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"Mint Tea in Morocco" - by Rev. Weldon Bares

Have you ever had mint tea? If you ever visit Morocco, I guarantee that you will. Every place that our group visited, we were served mint tea.

Mint tea is green tea prepared with sugar and spearmint leaves. It is served very hot, poured from a Moroccan pot held high in the air into small crystal glasses.

From museums to riads to restaurants to hotels to carpet shops, every place served mint tea to us upon arrival. We visited a Bedouin family in the desert and as we sat on the floor of their family tent, guess what they brought out to serve us? Mint tea.

Mint tea is deeply rooted in the culture of Morocco and is a sure sign of their hospitality and welcoming attitude toward guests. I was constantly impressed and moved by such hospitality.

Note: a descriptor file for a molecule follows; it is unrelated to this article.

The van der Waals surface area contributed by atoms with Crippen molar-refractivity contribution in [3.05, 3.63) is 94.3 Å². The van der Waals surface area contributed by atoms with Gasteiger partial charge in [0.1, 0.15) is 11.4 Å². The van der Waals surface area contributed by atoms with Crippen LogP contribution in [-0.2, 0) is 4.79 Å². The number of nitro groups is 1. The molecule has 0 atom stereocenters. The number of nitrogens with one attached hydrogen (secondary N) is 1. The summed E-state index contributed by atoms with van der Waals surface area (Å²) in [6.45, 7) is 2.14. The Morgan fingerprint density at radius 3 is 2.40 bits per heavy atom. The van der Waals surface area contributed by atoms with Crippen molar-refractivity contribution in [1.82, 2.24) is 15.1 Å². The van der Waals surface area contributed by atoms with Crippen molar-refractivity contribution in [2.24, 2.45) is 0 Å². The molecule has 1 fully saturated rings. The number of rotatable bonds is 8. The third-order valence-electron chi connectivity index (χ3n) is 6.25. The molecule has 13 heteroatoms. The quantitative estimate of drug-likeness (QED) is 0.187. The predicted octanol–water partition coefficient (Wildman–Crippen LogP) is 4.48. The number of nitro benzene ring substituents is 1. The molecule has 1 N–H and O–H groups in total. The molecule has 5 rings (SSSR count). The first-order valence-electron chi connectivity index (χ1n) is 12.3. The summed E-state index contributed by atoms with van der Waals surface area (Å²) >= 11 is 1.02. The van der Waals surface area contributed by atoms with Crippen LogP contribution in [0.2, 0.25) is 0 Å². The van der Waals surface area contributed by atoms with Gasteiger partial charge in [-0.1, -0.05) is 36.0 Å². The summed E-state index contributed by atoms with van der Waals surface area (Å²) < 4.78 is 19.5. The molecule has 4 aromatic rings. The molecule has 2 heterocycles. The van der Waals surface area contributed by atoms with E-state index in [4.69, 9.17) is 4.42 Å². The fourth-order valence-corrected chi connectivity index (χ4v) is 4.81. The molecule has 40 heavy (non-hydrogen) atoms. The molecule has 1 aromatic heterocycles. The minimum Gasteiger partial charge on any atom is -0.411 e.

The Bible has a lot to say about hospitality. I Peter 4:9 says, “Offer hospitality to one another without grumbling.” The writer of the book of Hebrews encourages, “Do not forget to show hospitality to strangers, for by doing so some have shown hospitality to angels without knowing it.” (13:2)

Is it possible that some of our churches need to relearn the practice of hospitality to those outside the church? May God forgive us for sometimes giving the impression that the church is a closed members-only club.

The last book of the Bible has this invitation, “Whosoever will, let him take the water of life freely.” (Revelation 22:17)

Drinking so much mint tea in Morocco reminded me once again of the importance of hospitality.

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